In the accompanying diagram, the lower position of both signals indicates '0', whereas the upper position indicates '1'. Therefore, during the first occurrence of the first phase, both the encoder code would read '00'. By moving one phase to the right, it is now apparent that the code would read '01'; the encoder reads moving from '00' to '01' as a half-turn clockwise.
Single channel encoders are also known as tachometer encoders. They have a single channel which allows for one count per physical line.
Pulse and direction output involves adding a direction channel to a traditional single-channel or quadrature encoder.
The specifications listed below are common to all encoder types.
Resolution refers to the number of bits the encoder uses to encode the position. Resolution is calculated using the formula 2n, where n is the number of bits. For example, a 9-bit encoder yields 512 counts per disc revolution, whereas a 10-bit encoder yields 1,024 counts per revolution. The resolution of these two distinct encoders would be 9 and 10, respectively. The 10-bit encoder, with twice as many counts as the 9-bit one, would be capable of much more precise position measurement.
Absolute encoders fall into two groups according to resolution:
Single turn encoders are capable of up to 360° of revolution.
Multi-turn encoders can revolve many times, often up to 4096 turns.
Both single turn and multi-turn encoders retain their position information even after being powered off, but multi-turn encoders also retain their revolution count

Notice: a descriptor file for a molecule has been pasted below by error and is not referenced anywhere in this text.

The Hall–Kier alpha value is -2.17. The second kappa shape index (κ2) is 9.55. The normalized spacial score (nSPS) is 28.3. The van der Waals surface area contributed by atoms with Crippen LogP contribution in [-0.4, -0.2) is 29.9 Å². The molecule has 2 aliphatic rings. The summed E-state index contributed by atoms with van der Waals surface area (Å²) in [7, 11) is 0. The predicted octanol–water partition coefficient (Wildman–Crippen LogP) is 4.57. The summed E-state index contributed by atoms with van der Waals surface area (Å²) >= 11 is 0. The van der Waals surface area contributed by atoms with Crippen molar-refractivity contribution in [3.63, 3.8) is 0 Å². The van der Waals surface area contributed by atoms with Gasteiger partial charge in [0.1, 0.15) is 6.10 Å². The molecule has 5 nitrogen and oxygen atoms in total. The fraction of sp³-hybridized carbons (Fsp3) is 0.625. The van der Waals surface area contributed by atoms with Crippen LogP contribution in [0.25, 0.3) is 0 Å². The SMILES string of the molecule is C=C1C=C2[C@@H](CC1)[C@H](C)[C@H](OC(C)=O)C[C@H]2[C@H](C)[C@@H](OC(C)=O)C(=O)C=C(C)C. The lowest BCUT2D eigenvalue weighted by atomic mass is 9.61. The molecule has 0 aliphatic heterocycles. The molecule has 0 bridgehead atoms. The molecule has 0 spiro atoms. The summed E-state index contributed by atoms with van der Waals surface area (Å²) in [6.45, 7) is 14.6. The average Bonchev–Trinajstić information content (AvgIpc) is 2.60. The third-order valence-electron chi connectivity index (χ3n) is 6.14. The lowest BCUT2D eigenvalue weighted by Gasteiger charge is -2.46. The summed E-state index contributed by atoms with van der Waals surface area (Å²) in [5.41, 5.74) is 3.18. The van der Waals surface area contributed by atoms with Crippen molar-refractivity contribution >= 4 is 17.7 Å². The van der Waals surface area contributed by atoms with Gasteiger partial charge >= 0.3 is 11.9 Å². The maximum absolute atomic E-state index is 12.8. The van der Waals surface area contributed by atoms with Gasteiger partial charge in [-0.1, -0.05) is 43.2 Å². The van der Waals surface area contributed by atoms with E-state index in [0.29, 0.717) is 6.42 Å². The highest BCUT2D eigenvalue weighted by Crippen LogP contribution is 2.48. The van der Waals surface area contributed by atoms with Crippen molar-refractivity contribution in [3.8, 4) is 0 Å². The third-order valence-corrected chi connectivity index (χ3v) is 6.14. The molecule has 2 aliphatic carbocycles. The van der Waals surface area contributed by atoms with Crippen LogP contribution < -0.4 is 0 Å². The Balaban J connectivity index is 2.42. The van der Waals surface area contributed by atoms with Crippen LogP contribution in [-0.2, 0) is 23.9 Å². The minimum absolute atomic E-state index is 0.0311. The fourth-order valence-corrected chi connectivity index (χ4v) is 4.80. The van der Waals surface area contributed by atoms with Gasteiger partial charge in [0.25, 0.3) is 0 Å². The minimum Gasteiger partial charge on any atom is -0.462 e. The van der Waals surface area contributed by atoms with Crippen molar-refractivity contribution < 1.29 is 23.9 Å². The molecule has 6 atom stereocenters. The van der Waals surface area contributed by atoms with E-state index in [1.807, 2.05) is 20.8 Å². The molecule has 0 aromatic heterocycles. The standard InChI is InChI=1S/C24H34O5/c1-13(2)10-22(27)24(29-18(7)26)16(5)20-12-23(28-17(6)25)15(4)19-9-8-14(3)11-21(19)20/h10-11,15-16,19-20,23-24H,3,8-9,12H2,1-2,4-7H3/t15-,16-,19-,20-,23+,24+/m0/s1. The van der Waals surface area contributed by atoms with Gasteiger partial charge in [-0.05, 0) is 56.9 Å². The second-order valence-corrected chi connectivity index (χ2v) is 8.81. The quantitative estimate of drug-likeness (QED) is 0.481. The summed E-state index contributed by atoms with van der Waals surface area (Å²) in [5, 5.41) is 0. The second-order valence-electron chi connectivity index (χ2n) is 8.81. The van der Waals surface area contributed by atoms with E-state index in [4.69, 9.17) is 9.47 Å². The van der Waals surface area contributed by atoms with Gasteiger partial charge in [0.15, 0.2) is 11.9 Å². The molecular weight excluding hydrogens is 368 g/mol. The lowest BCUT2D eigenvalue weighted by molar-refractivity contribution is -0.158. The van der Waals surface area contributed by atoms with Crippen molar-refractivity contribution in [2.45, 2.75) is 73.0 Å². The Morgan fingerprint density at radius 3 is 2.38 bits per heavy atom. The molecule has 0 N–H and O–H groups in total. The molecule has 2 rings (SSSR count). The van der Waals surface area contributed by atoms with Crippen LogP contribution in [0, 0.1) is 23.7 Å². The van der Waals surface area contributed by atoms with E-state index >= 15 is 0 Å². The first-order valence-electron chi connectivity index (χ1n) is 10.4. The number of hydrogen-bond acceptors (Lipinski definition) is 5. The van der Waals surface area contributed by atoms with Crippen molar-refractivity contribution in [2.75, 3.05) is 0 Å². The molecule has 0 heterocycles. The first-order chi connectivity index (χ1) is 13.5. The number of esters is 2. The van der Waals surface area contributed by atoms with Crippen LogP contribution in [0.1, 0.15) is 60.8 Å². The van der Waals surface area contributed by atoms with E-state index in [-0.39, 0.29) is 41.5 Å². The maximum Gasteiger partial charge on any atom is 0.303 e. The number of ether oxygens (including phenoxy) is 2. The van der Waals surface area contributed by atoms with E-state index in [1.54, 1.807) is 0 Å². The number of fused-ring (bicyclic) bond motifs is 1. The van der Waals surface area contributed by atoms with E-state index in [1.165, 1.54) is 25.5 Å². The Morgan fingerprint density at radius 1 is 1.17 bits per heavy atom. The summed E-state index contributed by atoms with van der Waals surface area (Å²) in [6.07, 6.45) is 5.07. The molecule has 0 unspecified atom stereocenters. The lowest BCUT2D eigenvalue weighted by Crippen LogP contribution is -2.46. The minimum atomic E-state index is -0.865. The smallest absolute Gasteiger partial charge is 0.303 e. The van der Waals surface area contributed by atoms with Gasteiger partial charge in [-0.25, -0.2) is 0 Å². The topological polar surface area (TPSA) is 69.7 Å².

Encoder accuracy is important to both types and is typically measured in arc seconds; one degree contains 3600 arc seconds. The accuracy specification refers to the maximum error of a position reading.
Maximum update rate refers to the rate at which new position readings can be generated and updated, and is specified as a variation of Hertz or cycles (Hz, kHz, MHz, etc.).
The signal types listed below are commonly found as rotary encoder outputs for interfacing with data acquisition equipment and meters.
Analog signals include voltage (such as 0-10 V) or current (such as 4-20 mA) outputs.
Serial signals include serial synchronous interface (SSI), FOUNDATION Fieldbus, CANbus, INTERBUS, and SUCOnet. SSI in particular represents a general standard for absolute encoders.
Digital output allows for direct interface with a processor. Square wave (as illustrated above) is the most common type of digital output.
Rotary encoders may be specified, designed, and used according to published standards. Common encoder standards include: